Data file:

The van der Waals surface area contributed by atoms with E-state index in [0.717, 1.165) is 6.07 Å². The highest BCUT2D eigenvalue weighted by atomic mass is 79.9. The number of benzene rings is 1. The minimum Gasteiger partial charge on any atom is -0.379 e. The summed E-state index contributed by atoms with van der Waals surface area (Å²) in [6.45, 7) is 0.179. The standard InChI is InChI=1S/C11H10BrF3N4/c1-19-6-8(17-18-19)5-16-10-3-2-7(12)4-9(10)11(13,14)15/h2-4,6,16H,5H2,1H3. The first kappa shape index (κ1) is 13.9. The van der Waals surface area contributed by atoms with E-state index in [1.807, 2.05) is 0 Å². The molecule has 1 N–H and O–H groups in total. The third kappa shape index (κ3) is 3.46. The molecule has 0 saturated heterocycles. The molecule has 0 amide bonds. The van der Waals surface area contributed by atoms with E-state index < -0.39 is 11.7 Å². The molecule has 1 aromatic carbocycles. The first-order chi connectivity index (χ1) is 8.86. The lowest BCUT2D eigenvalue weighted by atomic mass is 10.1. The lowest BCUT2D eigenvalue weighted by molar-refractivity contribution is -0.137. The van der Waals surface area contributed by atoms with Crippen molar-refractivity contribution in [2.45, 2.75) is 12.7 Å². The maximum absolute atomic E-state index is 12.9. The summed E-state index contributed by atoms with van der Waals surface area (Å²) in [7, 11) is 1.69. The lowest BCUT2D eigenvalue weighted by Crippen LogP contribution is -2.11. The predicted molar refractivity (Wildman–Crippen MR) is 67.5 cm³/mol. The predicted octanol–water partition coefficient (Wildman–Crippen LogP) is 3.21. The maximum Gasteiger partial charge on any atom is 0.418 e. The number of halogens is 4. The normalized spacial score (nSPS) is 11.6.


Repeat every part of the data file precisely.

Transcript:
The van der Waals surface area contributed by atoms with E-state index in [0.717, 1.165) is 6.07 Å². The highest BCUT2D eigenvalue weighted by atomic mass is 79.9. The number of benzene rings is 1. The minimum Gasteiger partial charge on any atom is -0.379 e. The summed E-state index contributed by atoms with van der Waals surface area (Å²) in [6.45, 7) is 0.179. The standard InChI is InChI=1S/C11H10BrF3N4/c1-19-6-8(17-18-19)5-16-10-3-2-7(12)4-9(10)11(13,14)15/h2-4,6,16H,5H2,1H3. The first kappa shape index (κ1) is 13.9. The van der Waals surface area contributed by atoms with E-state index in [1.807, 2.05) is 0 Å². The molecule has 1 N–H and O–H groups in total. The third kappa shape index (κ3) is 3.46. The molecule has 0 saturated heterocycles. The molecule has 0 amide bonds. The van der Waals surface area contributed by atoms with E-state index < -0.39 is 11.7 Å². The molecule has 1 aromatic carbocycles. The first-order chi connectivity index (χ1) is 8.86. The lowest BCUT2D eigenvalue weighted by atomic mass is 10.1. The lowest BCUT2D eigenvalue weighted by molar-refractivity contribution is -0.137. The van der Waals surface area contributed by atoms with Crippen molar-refractivity contribution in [2.45, 2.75) is 12.7 Å². The maximum absolute atomic E-state index is 12.9. The summed E-state index contributed by atoms with van der Waals surface area (Å²) in [7, 11) is 1.69. The lowest BCUT2D eigenvalue weighted by Crippen LogP contribution is -2.11. The predicted molar refractivity (Wildman–Crippen MR) is 67.5 cm³/mol. The predicted octanol–water partition coefficient (Wildman–Crippen LogP) is 3.21. The maximum Gasteiger partial charge on any atom is 0.418 e. The number of halogens is 4. The normalized spacial score (nSPS) is 11.6.